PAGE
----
Have you ever given your child a compliment and she took it as a slam? Parenting is hard. One child will internalize the mildest criticism and the other will require lots of reminders about limits and natural consequences. We don’t really don’t know which child we have because our kids present themselves in different ways all the time. No parenting book, expert speaker or well-meaning friend could ever give us all the direction we need. Parenting is not a perfect science.
Sometimes we mess up. Messing up is good. Just like we teach our children the value of failure, failure as a parent can be helpful too. Consider this, if you always did exactly the right thing, and protected your child from every disappointment that a family can bring, what would it be like? They would likely grow up into adults with no stamina for stress and no coping strategies for managing relationships and big ethical dilemmas.
Since none of us can actually provide a perfect environment, I guess we will never know. But we do know that our own growth and our children’s growth are frequently prompted by hurt feelings, mistakes and all out failures. We have heard quite a bit about the value of letting our kids fail, and we try, we really do.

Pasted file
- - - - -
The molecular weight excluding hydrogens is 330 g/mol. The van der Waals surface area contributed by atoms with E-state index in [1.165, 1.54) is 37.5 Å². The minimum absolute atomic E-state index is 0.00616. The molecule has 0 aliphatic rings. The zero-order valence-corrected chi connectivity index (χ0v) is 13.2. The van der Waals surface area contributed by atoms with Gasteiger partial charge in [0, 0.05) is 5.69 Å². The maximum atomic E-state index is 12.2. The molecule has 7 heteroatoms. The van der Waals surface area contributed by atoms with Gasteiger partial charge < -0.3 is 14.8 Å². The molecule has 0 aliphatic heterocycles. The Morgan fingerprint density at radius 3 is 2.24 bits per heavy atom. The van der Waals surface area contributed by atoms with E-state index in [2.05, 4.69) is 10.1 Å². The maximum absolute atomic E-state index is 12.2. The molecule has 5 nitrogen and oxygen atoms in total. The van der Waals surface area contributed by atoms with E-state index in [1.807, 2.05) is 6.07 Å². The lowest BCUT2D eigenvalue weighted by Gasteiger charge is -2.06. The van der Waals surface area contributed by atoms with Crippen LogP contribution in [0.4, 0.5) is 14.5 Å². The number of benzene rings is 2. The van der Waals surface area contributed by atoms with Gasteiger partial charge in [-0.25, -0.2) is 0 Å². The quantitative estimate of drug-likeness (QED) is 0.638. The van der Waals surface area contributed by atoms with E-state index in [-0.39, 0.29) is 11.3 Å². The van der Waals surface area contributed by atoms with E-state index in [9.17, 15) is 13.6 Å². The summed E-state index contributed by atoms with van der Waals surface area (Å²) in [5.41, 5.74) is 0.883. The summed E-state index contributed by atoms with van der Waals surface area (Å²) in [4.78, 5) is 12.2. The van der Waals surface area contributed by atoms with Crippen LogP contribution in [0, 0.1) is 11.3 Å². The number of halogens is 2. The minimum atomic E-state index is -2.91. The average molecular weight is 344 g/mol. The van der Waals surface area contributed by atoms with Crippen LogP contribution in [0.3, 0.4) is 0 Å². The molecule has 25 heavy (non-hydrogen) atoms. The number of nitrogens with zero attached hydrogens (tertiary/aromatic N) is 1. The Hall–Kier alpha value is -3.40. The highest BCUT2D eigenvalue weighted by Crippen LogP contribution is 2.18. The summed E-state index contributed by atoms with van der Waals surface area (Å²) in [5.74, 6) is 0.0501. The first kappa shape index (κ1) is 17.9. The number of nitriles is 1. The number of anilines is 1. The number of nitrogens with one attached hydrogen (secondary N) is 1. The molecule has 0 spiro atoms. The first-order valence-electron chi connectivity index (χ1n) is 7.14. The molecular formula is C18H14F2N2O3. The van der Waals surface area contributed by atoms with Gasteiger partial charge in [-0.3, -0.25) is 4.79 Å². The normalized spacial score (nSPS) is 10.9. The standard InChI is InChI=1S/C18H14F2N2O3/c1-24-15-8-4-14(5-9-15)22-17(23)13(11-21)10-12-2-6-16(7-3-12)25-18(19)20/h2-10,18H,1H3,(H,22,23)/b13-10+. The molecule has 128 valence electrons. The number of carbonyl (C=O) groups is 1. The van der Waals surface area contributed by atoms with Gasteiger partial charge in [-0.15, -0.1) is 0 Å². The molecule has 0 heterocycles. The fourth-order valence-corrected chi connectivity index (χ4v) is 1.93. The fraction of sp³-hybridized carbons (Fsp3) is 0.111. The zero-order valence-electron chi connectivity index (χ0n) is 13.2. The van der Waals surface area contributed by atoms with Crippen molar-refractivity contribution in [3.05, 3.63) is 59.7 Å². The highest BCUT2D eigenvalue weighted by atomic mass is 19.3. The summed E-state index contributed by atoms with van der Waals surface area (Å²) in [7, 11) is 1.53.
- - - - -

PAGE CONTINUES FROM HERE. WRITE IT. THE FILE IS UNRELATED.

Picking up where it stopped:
Still, work needs to be done in accepting our own failures as parents. “I should have been more patient and helped him study for that math quiz.” “I shouldn’t have yelled at her.” “Why did I have to use a condescending tone of voice, I sound just like my mother!” Yes, we all fail a little, and it’s okay.
In order for your children to develop the skill of forgiving themselves from failure and moving on, we have to model it. Model accepting responsibility and apologizing when needed. Avoid shifting blame. Just own it and then let it go. Wouldn’t it be nice if your teenager said, “I’m sorry I interrupted you and said the rules are dumb, dad. I will work on my temper and do better next time”? Wow, wouldn’t that be amazing? In order for our children to do amazing things, it takes a bit of modeling from the adults around them. It’s okay to admit failure. By the way, it’s good for your own emotional health and promotes your children developing an essential life skill.
To join in more conversations like this one, come to Coffee with the Counselor. Our middle school counselor is hosting monthly sessions for parents to connect with each other, laugh and share stories. One parent commented, “It’s so nice to know we are not doing this alone. Everyone else is going through it too.” We hope to see you next month for this casual conversation, October 27 at 8:30 a.m. in the middle school. RSVP to Michelle Bostian.